Politics trumps public interest in job fiasco
The Legislative Council select committee's recently released report on the controversial employment of former housing director Leung Chin-man at New World China Land showed that Leung acted inappropriately as a former senior official.
The report also reproached senior officials who approved Leung's employment, with criticism mainly focused on Secretary for the Civil Service Denise Yue Chung-yee, who was the final gatekeeper in vetting his application.
Although the report said Yue committed 'a grave error of judgment', it wasn't explicit about whether she should resign.
Yue again made a public apology, which was widely rejected by the public. Many believe the ultimate responsibility for the fiasco rested with her; she was appointed as a principal official under the accountability system, and because of this debacle she should step down.
It was a dereliction of duty on Yue's part as she had failed to demonstrate political sensitivity in handling Leung's application and failed to understand public sentiment and expectations, which led to suspicion that she gave preferential treatment to her peer.
I am not insisting that Yue must resign, but her negligence was definitely a contributing factor to the controversy.
Even Chief Executive Donald Tsang Yam-kuen strongly criticised her and issued a statement after the report's release to admit fault on behalf of the government in Leung's case.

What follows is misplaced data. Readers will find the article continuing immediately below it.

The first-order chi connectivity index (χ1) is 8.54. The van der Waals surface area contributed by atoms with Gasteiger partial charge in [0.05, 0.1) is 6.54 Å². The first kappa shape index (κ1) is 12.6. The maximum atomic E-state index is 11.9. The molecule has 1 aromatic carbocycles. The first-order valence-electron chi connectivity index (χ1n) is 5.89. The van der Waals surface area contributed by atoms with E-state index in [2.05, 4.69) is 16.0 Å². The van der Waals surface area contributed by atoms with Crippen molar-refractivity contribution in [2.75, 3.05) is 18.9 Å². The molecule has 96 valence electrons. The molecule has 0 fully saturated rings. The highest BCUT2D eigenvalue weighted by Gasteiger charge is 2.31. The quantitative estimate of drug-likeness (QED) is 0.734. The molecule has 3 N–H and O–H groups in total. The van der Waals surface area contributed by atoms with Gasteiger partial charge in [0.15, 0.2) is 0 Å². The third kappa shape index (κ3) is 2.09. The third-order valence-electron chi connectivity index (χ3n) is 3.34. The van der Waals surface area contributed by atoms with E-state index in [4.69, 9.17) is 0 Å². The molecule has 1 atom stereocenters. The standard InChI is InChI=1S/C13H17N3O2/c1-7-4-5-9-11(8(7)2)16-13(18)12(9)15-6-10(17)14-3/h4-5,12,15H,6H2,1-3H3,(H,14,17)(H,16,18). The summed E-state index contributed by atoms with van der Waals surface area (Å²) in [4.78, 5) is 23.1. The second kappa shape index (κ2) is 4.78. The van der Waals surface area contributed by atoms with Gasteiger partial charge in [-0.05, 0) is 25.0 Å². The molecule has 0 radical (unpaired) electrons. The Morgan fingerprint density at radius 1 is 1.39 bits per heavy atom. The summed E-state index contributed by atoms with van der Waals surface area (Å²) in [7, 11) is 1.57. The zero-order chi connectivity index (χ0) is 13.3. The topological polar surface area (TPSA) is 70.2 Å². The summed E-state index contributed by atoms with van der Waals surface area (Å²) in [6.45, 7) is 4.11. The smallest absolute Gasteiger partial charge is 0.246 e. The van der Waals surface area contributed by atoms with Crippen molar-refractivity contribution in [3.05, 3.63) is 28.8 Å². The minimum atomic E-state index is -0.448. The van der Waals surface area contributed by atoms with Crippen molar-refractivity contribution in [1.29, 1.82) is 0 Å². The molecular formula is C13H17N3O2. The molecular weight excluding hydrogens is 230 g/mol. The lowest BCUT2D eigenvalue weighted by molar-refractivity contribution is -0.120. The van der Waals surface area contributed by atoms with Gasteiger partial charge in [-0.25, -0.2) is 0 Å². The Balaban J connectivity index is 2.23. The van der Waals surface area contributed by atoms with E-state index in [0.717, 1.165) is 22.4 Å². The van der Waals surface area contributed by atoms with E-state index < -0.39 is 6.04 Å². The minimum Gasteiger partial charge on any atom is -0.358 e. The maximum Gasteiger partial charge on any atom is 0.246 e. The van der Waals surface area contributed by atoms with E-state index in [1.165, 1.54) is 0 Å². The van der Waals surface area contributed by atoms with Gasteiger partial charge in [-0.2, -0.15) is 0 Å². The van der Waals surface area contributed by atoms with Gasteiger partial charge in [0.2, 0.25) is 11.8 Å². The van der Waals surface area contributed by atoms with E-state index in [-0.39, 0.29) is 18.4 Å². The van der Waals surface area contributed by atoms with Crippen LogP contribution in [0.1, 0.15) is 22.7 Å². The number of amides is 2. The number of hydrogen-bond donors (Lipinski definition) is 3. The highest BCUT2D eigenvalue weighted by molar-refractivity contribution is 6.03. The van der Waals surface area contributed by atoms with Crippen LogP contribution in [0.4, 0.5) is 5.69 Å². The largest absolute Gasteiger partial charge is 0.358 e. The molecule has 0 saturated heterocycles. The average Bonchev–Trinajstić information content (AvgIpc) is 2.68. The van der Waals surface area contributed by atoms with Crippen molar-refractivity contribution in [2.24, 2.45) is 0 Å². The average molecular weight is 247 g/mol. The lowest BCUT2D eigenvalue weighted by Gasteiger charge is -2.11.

Meanwhile, only a few legislators responded to calls for Yue's resignation. Most mainstream democrats and pro-establishment lawmakers tried to shield her from further attacks.
It's understandable that pro-government parties and lawmakers support Yue, but it's baffling to see the democrats siding with her as they are supposed to represent the public interest.
It's a well-known fact that Yue was a protege of former chief secretary Anson Chan Fang On-sang. That's why the democrats have been exceptionally forgiving towards her since the scandal broke two years ago. In order to protect her, members of the Civic and Democratic parties abandoned their principles and stopped acting as government watchdogs. Instead, they blamed the vetting system and Leung. They even claimed that forcing her to resign would affect morale in the civil service.
This shows that the pan-democrats are more likely to be swayed by political preferences than stand by their principles to safeguard the public interest. This seems rather hypocritical considering the fact that they have been critical of their opposition for being politically biased.
To be honest, forcing Yue to step down is rather meaningless because the system is designed in such a way that, as head of the Civil Service Bureau, she will be able to rejoin the civil service through the so-called revolving door. This privilege is exclusive to this office in order to give it more independence.
I have always had reservations about a revolving-door system and do not agree with a government practice that would see soon-to-retire civil servants appointed to politically accountable posts, allowing them to enjoy the best of both worlds by receiving the double benefits of a civil service pension and a high salary.
We should nurture young administrative officers for the sake of Hong Kong's political future.
The Leung Chin-man case has not only exposed a gaping hole in our accountability system, but also revealed the ugly underbelly of some politicians and their parties.
Albert Cheng King-hon is a political commentator. email@example.com